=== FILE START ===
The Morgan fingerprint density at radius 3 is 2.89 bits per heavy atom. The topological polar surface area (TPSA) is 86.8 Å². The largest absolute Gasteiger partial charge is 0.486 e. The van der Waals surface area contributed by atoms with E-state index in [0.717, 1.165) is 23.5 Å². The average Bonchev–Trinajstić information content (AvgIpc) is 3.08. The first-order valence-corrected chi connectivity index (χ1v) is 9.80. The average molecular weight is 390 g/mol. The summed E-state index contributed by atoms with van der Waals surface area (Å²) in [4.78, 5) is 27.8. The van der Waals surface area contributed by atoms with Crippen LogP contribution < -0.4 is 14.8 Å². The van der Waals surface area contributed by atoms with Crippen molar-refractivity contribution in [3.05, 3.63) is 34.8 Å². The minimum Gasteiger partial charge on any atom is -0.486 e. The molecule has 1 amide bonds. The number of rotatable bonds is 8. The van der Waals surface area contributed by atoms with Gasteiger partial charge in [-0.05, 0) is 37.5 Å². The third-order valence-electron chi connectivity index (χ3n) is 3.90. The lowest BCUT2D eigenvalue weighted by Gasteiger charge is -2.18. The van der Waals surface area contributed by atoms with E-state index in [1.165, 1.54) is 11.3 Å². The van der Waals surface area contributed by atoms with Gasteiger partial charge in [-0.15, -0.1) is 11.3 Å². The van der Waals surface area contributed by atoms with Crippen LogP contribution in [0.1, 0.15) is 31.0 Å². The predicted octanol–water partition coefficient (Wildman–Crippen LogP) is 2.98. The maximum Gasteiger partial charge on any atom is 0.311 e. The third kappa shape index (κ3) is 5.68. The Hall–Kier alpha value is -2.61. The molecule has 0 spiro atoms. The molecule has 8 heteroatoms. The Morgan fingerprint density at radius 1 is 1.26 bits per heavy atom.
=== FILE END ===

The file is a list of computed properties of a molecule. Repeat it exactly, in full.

The Morgan fingerprint density at radius 3 is 2.89 bits per heavy atom. The topological polar surface area (TPSA) is 86.8 Å². The largest absolute Gasteiger partial charge is 0.486 e. The van der Waals surface area contributed by atoms with E-state index in [0.717, 1.165) is 23.5 Å². The average Bonchev–Trinajstić information content (AvgIpc) is 3.08. The first-order valence-corrected chi connectivity index (χ1v) is 9.80. The average molecular weight is 390 g/mol. The summed E-state index contributed by atoms with van der Waals surface area (Å²) in [4.78, 5) is 27.8. The van der Waals surface area contributed by atoms with Crippen LogP contribution < -0.4 is 14.8 Å². The van der Waals surface area contributed by atoms with Crippen molar-refractivity contribution in [3.05, 3.63) is 34.8 Å². The minimum Gasteiger partial charge on any atom is -0.486 e. The molecule has 1 amide bonds. The number of rotatable bonds is 8. The van der Waals surface area contributed by atoms with Gasteiger partial charge in [-0.05, 0) is 37.5 Å². The third-order valence-electron chi connectivity index (χ3n) is 3.90. The lowest BCUT2D eigenvalue weighted by Gasteiger charge is -2.18. The van der Waals surface area contributed by atoms with E-state index in [1.165, 1.54) is 11.3 Å². The van der Waals surface area contributed by atoms with Gasteiger partial charge in [-0.15, -0.1) is 11.3 Å². The van der Waals surface area contributed by atoms with Crippen LogP contribution in [0.1, 0.15) is 31.0 Å². The predicted octanol–water partition coefficient (Wildman–Crippen LogP) is 2.98. The maximum Gasteiger partial charge on any atom is 0.311 e. The third kappa shape index (κ3) is 5.68. The Hall–Kier alpha value is -2.61. The molecule has 0 spiro atoms. The molecule has 8 heteroatoms. The Morgan fingerprint density at radius 1 is 1.26 bits per heavy atom.